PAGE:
In Aspen 2.5, we were faced with the challenge of increasing performance by using stored procedures while needing to maintain compatibility with both SQL Server and Oracle. The process of developing stored procedures for both SQL Server and Oracle would have been not only time-consuming, but would have resulted in twice as many chances for error. The team referred to this as the “dual database tax”.
A fellow architect and I brainstormed the possibility of writing our own stored procedure language and a translator that would convert our language into highly-performant SQL Server and Oracle stored procedure notations. SQL Server and Oracle stored procedures are substantially different, but if we could achieve this goal, we would greatly reduce development effort and decrease the occurrences of platform-specific bugs.
In Aspen 2.5, we developed the Aspen Meta-Language (AML) and a compiler named Spanner.
AML and Spanner provided the following:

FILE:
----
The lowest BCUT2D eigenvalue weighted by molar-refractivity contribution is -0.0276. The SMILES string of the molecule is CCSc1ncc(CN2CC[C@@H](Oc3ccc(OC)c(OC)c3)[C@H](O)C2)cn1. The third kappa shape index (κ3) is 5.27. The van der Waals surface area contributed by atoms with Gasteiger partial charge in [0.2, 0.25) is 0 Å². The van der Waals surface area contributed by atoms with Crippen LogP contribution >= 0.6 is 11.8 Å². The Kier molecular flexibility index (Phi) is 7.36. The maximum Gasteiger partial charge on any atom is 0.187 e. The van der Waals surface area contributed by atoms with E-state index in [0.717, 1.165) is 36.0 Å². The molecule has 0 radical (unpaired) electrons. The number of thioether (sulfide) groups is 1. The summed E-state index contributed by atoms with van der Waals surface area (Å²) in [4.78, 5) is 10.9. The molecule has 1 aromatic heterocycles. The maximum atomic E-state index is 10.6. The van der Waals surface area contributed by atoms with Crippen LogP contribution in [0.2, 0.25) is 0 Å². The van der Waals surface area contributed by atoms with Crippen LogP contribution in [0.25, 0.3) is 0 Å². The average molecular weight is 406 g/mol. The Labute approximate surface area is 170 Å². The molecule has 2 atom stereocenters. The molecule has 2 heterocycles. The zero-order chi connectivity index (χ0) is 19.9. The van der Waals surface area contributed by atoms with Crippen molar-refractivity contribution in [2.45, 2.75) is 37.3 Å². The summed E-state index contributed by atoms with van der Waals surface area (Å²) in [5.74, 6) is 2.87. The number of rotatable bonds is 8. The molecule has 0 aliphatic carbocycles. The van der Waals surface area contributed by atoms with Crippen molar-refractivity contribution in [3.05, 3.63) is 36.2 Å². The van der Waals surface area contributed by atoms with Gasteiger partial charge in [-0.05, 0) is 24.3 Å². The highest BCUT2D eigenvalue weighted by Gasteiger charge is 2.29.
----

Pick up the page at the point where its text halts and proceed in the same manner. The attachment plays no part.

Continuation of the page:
- The ability for the company to simultaneously ship SQL Server and Oracle releases.
- A platform agnostic language for writing stored procedures (with approximately 70 commands).
- High-level functions to solve common problems such as “paginated” views of data.
- A macro capability for improving code reuse. (Neither T-SQL or PL/SQL provide a macro capability. This dramatically improved developer productivity.)
- A dramatic decrease in the use of “dynamic SQL”. Because AML provided for macros, dynamic SQL could be replaced with dynamic AML that resulted in concrete SQL in stored procedures. This substantially decreased the chance of runtime errors and improved performance.
- The ability to easily integrate customizations into the core product (since all future customizations would be available to both SQL Server and Oracle).
Within the first year of use, developers had written more than 250,000 lines of AML code that resulted in more than 1 million lines of SQL Server and Oracle specific output.